15-Year Old Kid Invents Early Cancer Detection Tool

    June 18, 2012
    Amanda Crum

In news that will probably make you feel like a worthless lump of a human being, a 15-year old high-school Freshman from Maryland has created a paper test strip for detecting cancer in its very early stages, and is being hailed as the nation’s next great scientific mind.

Jack Andraka says he got the idea for the test strip–which is dipped in a solution of carbon nanotubes coated in antibodies that are designed to attract a specific virus or protein–while sitting in Biology class, and shopped his idea around to more than 200 researchers before finding one at Johns Hopkins University who would let him use their lab for his studies. What he found was that the paper strips were 100% accurate, but more than that, they targeted cancer cells way before the disease would become invasive. Because Andraka used pancreatic cancer as his main focus of study, those findings were of particular interest, because pancreatic cancer has an alarming 5% survival rate. However, ovarian and lung cancer can also be detected with the strips because of their reliable biomarkers.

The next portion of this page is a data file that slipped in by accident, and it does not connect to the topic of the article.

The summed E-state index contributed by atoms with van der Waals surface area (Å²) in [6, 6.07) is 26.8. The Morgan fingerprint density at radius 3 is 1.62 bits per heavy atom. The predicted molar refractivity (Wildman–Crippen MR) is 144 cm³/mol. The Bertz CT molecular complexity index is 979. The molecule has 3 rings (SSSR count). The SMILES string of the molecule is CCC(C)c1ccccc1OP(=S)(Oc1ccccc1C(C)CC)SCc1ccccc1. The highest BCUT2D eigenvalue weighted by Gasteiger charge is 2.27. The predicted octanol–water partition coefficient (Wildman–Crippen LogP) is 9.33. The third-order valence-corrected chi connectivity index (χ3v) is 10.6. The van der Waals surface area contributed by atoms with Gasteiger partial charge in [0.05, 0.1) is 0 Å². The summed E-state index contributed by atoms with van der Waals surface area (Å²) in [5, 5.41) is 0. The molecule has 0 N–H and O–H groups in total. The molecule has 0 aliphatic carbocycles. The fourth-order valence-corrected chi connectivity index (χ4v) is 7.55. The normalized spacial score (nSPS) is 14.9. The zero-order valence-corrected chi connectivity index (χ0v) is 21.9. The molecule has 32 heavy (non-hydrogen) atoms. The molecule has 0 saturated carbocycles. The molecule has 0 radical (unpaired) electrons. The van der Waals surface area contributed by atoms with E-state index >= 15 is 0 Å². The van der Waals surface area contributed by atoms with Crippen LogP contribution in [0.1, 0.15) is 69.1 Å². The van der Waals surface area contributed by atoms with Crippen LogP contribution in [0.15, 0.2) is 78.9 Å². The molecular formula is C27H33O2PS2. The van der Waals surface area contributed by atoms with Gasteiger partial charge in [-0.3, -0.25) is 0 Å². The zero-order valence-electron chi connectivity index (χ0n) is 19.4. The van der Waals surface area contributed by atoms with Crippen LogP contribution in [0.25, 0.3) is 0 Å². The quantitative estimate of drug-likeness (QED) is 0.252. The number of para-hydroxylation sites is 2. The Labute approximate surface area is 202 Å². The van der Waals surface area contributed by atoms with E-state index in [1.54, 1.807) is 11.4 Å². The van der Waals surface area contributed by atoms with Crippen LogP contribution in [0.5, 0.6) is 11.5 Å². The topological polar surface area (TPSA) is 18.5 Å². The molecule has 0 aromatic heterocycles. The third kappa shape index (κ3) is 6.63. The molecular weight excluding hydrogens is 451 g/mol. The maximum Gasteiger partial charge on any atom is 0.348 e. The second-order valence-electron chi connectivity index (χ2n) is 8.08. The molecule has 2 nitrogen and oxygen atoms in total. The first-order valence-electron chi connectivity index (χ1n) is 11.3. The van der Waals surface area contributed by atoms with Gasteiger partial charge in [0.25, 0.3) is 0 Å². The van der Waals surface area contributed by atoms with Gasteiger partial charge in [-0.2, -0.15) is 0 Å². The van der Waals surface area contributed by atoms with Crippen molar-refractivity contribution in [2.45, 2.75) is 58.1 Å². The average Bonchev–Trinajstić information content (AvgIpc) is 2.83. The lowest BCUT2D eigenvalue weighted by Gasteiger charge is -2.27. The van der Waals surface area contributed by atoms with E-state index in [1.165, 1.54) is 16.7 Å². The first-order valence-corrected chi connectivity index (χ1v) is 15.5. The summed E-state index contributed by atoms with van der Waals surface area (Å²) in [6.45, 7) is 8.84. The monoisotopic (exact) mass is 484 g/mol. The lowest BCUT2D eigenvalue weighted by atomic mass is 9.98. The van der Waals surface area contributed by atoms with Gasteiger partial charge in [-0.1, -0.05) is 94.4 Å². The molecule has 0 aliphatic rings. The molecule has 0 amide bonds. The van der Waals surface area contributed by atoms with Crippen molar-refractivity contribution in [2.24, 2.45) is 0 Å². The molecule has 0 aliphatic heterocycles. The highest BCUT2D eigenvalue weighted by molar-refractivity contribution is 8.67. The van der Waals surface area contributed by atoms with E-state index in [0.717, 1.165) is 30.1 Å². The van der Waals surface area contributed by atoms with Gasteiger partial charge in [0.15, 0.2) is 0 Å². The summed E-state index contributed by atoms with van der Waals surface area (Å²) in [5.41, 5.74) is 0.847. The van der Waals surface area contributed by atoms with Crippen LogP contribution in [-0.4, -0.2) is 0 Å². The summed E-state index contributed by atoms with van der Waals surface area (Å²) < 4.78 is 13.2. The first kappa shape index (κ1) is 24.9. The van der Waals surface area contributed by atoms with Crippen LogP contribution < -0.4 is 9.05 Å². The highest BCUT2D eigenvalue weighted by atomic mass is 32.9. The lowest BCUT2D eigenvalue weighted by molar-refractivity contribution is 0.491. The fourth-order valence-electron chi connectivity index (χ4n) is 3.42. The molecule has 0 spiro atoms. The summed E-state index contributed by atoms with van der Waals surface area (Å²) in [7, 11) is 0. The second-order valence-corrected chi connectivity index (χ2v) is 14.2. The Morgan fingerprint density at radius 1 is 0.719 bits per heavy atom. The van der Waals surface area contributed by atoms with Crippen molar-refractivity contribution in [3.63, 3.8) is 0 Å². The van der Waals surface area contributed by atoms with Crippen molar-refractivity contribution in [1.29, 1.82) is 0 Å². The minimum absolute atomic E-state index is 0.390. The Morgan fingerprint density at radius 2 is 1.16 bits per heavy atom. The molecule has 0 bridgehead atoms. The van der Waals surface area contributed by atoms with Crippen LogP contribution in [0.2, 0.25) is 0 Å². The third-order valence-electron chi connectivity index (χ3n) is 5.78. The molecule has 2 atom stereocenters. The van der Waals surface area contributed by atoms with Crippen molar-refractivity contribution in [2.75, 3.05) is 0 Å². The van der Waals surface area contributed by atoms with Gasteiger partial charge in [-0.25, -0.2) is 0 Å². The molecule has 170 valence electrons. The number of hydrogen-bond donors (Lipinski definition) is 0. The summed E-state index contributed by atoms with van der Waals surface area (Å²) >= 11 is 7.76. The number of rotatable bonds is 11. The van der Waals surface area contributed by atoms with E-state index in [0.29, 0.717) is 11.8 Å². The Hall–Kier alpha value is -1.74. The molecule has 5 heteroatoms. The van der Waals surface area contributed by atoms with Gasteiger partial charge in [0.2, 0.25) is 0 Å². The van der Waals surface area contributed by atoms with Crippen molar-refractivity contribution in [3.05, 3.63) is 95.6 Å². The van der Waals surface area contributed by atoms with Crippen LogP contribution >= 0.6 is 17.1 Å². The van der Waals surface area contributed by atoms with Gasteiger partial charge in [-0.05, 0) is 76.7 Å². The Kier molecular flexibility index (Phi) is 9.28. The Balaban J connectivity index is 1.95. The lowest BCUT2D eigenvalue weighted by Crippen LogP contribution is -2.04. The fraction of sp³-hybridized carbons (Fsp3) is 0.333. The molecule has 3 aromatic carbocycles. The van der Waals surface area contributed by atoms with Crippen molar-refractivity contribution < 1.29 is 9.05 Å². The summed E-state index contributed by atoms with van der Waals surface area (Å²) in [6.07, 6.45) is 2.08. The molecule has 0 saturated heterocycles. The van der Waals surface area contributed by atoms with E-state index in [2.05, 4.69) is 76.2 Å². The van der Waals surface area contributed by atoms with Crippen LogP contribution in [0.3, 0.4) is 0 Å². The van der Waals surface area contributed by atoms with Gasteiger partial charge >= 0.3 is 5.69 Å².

The good news doesn’t stop there. These paper strips are thousands of times less expensive than the current tests used for detection and around 400 times more sensitive, meaning doctors can seek out dangerous cells faster, cheaper, and more accurately than ever before.

Andraka has already won the prestigious grand prize at the Intel International Science And Engineering Fair and has presented his findings at a TED Talk, which is kind of a big deal in the science world (if you’re unfamiliar with the Ted Talks, look them up. Each one is led by a different person on a different topic, but they are all extremely interesting. You can find them streaming on Netflix, among other places). He’s also patented his discovery, and says if things go well he will be working on starting his own company soon for further development. High school, apparently, will have to wait.